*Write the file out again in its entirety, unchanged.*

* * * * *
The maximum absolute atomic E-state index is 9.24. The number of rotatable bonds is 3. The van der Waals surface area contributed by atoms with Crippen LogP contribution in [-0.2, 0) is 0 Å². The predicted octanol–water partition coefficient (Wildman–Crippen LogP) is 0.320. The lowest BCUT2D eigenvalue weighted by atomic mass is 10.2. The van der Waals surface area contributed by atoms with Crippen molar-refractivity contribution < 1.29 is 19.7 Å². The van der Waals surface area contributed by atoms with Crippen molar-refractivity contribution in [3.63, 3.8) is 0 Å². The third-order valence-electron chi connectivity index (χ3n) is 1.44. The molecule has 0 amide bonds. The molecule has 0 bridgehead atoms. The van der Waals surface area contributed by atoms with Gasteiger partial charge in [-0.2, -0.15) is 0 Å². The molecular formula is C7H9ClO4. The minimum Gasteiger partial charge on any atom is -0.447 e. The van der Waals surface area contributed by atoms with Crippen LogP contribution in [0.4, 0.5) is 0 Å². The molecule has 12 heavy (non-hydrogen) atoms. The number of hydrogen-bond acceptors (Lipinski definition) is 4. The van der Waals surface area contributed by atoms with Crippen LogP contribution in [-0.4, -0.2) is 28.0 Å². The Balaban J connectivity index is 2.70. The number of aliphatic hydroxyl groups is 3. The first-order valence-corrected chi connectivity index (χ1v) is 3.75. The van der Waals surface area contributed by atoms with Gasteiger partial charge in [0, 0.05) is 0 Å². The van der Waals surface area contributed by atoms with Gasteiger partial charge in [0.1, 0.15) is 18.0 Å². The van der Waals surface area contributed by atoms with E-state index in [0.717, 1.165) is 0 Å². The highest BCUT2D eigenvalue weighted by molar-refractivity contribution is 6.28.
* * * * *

The maximum absolute atomic E-state index is 9.24. The number of rotatable bonds is 3. The van der Waals surface area contributed by atoms with Crippen LogP contribution in [-0.2, 0) is 0 Å². The predicted octanol–water partition coefficient (Wildman–Crippen LogP) is 0.320. The lowest BCUT2D eigenvalue weighted by atomic mass is 10.2. The van der Waals surface area contributed by atoms with Crippen molar-refractivity contribution < 1.29 is 19.7 Å². The van der Waals surface area contributed by atoms with Crippen molar-refractivity contribution in [3.63, 3.8) is 0 Å². The third-order valence-electron chi connectivity index (χ3n) is 1.44. The molecule has 0 amide bonds. The molecule has 0 bridgehead atoms. The van der Waals surface area contributed by atoms with Gasteiger partial charge in [-0.2, -0.15) is 0 Å². The molecular formula is C7H9ClO4. The minimum Gasteiger partial charge on any atom is -0.447 e. The van der Waals surface area contributed by atoms with Crippen LogP contribution in [0.4, 0.5) is 0 Å². The molecule has 12 heavy (non-hydrogen) atoms. The number of hydrogen-bond acceptors (Lipinski definition) is 4. The van der Waals surface area contributed by atoms with Crippen LogP contribution in [-0.4, -0.2) is 28.0 Å². The Balaban J connectivity index is 2.70. The number of aliphatic hydroxyl groups is 3. The first-order valence-corrected chi connectivity index (χ1v) is 3.75. The van der Waals surface area contributed by atoms with Gasteiger partial charge in [0, 0.05) is 0 Å². The van der Waals surface area contributed by atoms with Gasteiger partial charge in [0.1, 0.15) is 18.0 Å². The van der Waals surface area contributed by atoms with E-state index in [0.717, 1.165) is 0 Å². The highest BCUT2D eigenvalue weighted by molar-refractivity contribution is 6.28.